According to NASA, “If fossil-fuel burning continues at a business-as-usual rate, such that humanity exhausts the reserves over the next few centuries, CO2 will continue to rise to levels on order of 1500 ppm. The atmosphere would then not return to pre-industrial levels even tens of thousands of years into the future.” And it is well documented that the built environment contributes to 30-40% of carbon use worldwide.

It’s more important than ever that all commercial real estate projects must be designed sustainably in order to positively impact climate change. Architects are influenced to design green buildings thanks to market demand, building code, and the desire to design best-in-class projects that take advantage of current thinking and advanced technology. And as the building technologies change, architects need quality tools to build the best possible buildings for their clients and communities.

In 2006, Architecture 2030 issued the 2030 Challenge: a breakthrough vision that calls for all new buildings, developments, and major renovations to be carbon-neutral by 2030. To support this challenge, the American Institute of Architects (AIA) created the AIA 2030 Commitment, which provides a reporting framework for architects taking on the 2030 Challenge. Architecture 2030, in concert with AIA 2030 adds technical rigor and quality analytics to the design industry’s arsenal, making the path towards carbon neutrality clearer for all involved – which is good, because the clock is ticking.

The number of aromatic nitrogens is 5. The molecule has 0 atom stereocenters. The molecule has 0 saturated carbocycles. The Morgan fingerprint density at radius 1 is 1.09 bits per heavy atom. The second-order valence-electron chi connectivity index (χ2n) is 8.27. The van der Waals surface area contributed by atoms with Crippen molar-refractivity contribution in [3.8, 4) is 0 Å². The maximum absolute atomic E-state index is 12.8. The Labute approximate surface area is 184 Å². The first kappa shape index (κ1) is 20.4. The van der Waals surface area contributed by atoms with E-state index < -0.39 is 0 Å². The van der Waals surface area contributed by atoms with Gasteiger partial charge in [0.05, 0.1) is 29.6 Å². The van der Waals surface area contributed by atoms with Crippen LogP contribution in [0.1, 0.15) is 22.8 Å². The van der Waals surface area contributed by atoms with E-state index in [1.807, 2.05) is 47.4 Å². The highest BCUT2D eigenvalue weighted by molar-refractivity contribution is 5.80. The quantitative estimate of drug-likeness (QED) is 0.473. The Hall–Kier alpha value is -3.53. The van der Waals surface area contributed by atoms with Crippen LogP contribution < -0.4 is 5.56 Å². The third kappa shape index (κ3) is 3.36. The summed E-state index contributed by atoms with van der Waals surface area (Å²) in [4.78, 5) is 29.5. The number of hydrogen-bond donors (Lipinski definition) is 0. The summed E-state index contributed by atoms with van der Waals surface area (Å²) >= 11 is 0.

Architecture 2030 and AIA 2030 makes it simpler for participating firms to prioritize energy performance and carbon reductions in the design toward carbon-neutral buildings, developments, and major renovations.

As of today, there are more than a thousand design firms that have adopted or supported Architecture 2030, and AIA 2030 has achieved 400 signatories with 175 reporting firms as of 2016.

WDG Architecture accepted the AIA 2030 Challenge in 2017 and is ready to share lessons learned as the firm pursues the 2030 goal. Paladino has been by WDG’s side and remains committed to helping the firm achieve carbon neutrality.

I recently met with Esther Christian and Eric Schlegel to discuss their progress towards carbon-neutral design, and talk about the future of commercial architecture. Esther and Eric are Associate and Associate Principal respectfully at WDG.

Our conversation reached far and wide, so I have edited the key points about AIA 2030 and Architecture 2030 into this condensed format.

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Arris at the Yards, Certified LEED NC Gold, Architect: WDG Architecture and Robert A.M. Stern Architects